Kerry & I had settled on the floor a few yards apart and were quietly talking while the dogs roamed about (off lead) doing what interested them.

RePoe was getting braver and braver. He was pacing about the room absorbing everything. He impressed me by passing pretty close to Kerry fairly often.

He decided to get really brave and come and sniff my leg. He actually TOUCHED me! My basking in that moment lasted a fraction of a second.

Out of now where, there was a flash of lightening and a deafening clap of thunder that shook the whole building accompanying a sudden cloudburst-very loud in a steel building.

*&^%$!! Talk about the worst timing EVER. Ugh.

Kerry had to run out and shut her car windows. I took RePoe’s collar and leashed him back up. Kerry used strict obedience to calm Ripple down using static postures.  I got RePoe up and moving. We did a bunch of long line walking before he stopped shaking and settled down.

RePoe and I need time to decompress.

Kerry ran Ripple through a couple obstacles and then went home.

I crated RePoe and went to run some errands.

A couple hours later, I came back to try to regain some of the ground we had lost in the morning’s freak micro-storm.

I started back with long line walking. Then I started “Butt Scratch Therapy”.

I’m working at getting RePoe to buy into the idea a human’s touch is a good thing. I’m exposing him to Butt Scratches. At first I had to convince him it was okay if I touched him. Only for a few seconds, and then I retreat back into “my space” and leave him to “his space.”

The first BST session was a week prior to this play date day. By the end of that first session, I had him moving his rear into my space for me to scratch his butt (and shoulders and head), but he was still on lead.

This second BST session I was going to up the ante slightly. I was going to try off lead. Mind you I’m not a fool, he’s in no way ready to be off lead anywhere but a secure, safe enclosure. The training center fits that bill very well.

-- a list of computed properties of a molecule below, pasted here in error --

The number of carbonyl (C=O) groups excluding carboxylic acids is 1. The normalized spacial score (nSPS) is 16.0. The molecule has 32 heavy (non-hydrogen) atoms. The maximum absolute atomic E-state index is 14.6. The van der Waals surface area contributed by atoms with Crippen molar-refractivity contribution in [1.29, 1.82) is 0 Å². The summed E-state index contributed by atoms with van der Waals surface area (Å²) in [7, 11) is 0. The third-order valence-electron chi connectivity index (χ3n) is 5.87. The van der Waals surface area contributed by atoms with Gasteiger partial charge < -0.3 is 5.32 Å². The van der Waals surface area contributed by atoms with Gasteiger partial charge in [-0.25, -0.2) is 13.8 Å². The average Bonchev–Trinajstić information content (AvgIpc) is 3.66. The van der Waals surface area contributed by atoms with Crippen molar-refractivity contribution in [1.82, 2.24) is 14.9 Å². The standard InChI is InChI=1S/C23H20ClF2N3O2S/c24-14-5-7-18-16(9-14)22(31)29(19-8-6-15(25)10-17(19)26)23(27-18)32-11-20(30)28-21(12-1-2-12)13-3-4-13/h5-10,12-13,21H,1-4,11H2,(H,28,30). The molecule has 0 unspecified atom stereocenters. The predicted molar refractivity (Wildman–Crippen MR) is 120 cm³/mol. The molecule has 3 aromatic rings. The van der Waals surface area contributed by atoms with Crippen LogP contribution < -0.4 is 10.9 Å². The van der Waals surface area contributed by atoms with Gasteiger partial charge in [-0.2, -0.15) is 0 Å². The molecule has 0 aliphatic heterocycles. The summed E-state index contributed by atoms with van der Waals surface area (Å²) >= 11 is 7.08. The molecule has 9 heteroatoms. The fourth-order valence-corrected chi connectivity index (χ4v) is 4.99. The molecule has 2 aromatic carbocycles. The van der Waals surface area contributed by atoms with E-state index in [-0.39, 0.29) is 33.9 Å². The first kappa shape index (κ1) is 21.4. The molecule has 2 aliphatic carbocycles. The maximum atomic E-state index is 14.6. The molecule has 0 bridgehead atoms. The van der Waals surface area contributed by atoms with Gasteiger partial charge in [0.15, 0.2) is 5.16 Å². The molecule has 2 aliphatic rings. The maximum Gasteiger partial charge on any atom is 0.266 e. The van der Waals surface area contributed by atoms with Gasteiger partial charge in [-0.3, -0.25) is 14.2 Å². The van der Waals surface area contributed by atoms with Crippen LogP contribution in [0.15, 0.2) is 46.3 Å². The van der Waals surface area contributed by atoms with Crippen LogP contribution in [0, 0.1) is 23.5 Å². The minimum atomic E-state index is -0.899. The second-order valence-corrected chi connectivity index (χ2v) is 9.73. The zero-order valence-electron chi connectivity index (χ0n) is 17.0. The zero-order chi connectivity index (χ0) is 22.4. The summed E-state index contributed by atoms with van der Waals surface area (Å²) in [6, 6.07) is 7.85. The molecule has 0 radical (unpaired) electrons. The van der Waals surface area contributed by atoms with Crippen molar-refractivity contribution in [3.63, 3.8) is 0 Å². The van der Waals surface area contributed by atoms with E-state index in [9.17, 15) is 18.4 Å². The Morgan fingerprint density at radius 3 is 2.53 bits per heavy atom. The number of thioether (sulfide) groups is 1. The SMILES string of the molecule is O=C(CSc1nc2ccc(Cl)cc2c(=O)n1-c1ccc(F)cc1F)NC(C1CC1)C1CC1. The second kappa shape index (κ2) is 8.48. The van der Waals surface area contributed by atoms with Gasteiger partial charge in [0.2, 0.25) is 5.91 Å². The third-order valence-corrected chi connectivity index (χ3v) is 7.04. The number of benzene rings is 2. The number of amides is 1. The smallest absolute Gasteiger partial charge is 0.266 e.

I started with the movement of follow me on long lead walking. He does very well with that. After he started to calm down, I removed his leash.

I sat on the floor giving calming signals as I had done in the first session. It took about 40 seconds before he approached me tentatively. Not long after that he was coming into position for his BST.

This second session was a repeat of the first, but he was not hooked to a lead. He was free to run from me at his own will. The first session he could’ve run to, but only the length of the 15’ lead.

He never did. In fact, he actively kept seeking more scratches.

I moved to a different spot in the room-the scary micro-storm spot. He did the same thing. I changed my body position by lying on the floor. He didn’t care. Or at least not enough to leave the new found BST.

I moved to several other spots.

He kept trying to get closer and closer to me for scratches. His legs were already touching mine. So before the session ended, I calmly put his rear feet in my lap…between my crossed legs. I had been sitting crossed-legged on the floor. He didn’t bolt, but he wasn’t sure he was ready for that so he moved his left rear leg out from between my legs. He let his right rear remain.

Again, I did some quick scratches and pauses. During all the pauses I went back to calming signals and neutral body language.

RePoe’s response was to move his left rear leg back in between my legs! He willingly got into my lap!!! It only lasted a few seconds, but it was a lifetime coming for him.

The most impressive thing to me, though, was before he moved out of my lap, he turned his head towards me so I offered my hand for him to sniff.

Good Boy, RePoe!